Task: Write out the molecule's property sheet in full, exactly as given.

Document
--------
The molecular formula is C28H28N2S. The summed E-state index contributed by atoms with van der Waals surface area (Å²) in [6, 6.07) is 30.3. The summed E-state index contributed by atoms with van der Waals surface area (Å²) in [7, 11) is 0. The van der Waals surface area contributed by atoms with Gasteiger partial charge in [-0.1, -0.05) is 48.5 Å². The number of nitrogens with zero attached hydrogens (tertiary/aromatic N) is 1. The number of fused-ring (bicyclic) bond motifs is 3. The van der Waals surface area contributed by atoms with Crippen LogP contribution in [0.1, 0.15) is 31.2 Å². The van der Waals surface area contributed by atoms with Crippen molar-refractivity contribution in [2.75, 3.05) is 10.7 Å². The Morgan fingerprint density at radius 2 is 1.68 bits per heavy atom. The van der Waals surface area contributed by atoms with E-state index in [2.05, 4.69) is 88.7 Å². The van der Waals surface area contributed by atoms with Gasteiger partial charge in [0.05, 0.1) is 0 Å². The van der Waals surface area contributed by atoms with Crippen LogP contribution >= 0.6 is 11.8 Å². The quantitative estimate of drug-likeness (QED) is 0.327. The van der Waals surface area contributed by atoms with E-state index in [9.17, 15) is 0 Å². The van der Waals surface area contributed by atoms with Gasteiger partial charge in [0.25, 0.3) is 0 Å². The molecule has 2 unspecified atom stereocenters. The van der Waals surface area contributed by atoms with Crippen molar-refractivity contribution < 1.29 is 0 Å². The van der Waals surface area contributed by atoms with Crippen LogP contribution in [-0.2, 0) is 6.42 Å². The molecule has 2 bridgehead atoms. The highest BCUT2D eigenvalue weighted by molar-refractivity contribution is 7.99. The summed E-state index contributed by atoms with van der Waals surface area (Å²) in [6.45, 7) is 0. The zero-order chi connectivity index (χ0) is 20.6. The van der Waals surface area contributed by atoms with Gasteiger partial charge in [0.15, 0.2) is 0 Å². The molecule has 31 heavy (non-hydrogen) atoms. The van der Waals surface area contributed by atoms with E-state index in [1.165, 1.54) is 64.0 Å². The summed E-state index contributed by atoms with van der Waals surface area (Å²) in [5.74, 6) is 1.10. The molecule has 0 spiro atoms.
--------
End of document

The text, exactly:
The molecular formula is C28H28N2S. The summed E-state index contributed by atoms with van der Waals surface area (Å²) in [6, 6.07) is 30.3. The summed E-state index contributed by atoms with van der Waals surface area (Å²) in [7, 11) is 0. The van der Waals surface area contributed by atoms with Gasteiger partial charge in [-0.1, -0.05) is 48.5 Å². The number of nitrogens with zero attached hydrogens (tertiary/aromatic N) is 1. The number of fused-ring (bicyclic) bond motifs is 3. The van der Waals surface area contributed by atoms with Crippen LogP contribution in [0.1, 0.15) is 31.2 Å². The van der Waals surface area contributed by atoms with Crippen molar-refractivity contribution in [2.75, 3.05) is 10.7 Å². The Morgan fingerprint density at radius 2 is 1.68 bits per heavy atom. The van der Waals surface area contributed by atoms with E-state index in [2.05, 4.69) is 88.7 Å². The van der Waals surface area contributed by atoms with Gasteiger partial charge in [0.05, 0.1) is 0 Å². The van der Waals surface area contributed by atoms with Crippen LogP contribution >= 0.6 is 11.8 Å². The quantitative estimate of drug-likeness (QED) is 0.327. The van der Waals surface area contributed by atoms with E-state index in [9.17, 15) is 0 Å². The van der Waals surface area contributed by atoms with Gasteiger partial charge in [0.25, 0.3) is 0 Å². The molecule has 2 unspecified atom stereocenters. The van der Waals surface area contributed by atoms with Crippen molar-refractivity contribution < 1.29 is 0 Å². The van der Waals surface area contributed by atoms with Crippen LogP contribution in [-0.2, 0) is 6.42 Å². The molecule has 2 bridgehead atoms. The highest BCUT2D eigenvalue weighted by molar-refractivity contribution is 7.99. The summed E-state index contributed by atoms with van der Waals surface area (Å²) in [6.45, 7) is 0. The zero-order chi connectivity index (χ0) is 20.6. The van der Waals surface area contributed by atoms with Gasteiger partial charge in [0.15, 0.2) is 0 Å². The molecule has 31 heavy (non-hydrogen) atoms. The van der Waals surface area contributed by atoms with E-state index in [1.165, 1.54) is 64.0 Å². The summed E-state index contributed by atoms with van der Waals surface area (Å²) in [5.74, 6) is 1.10. The molecule has 0 spiro atoms.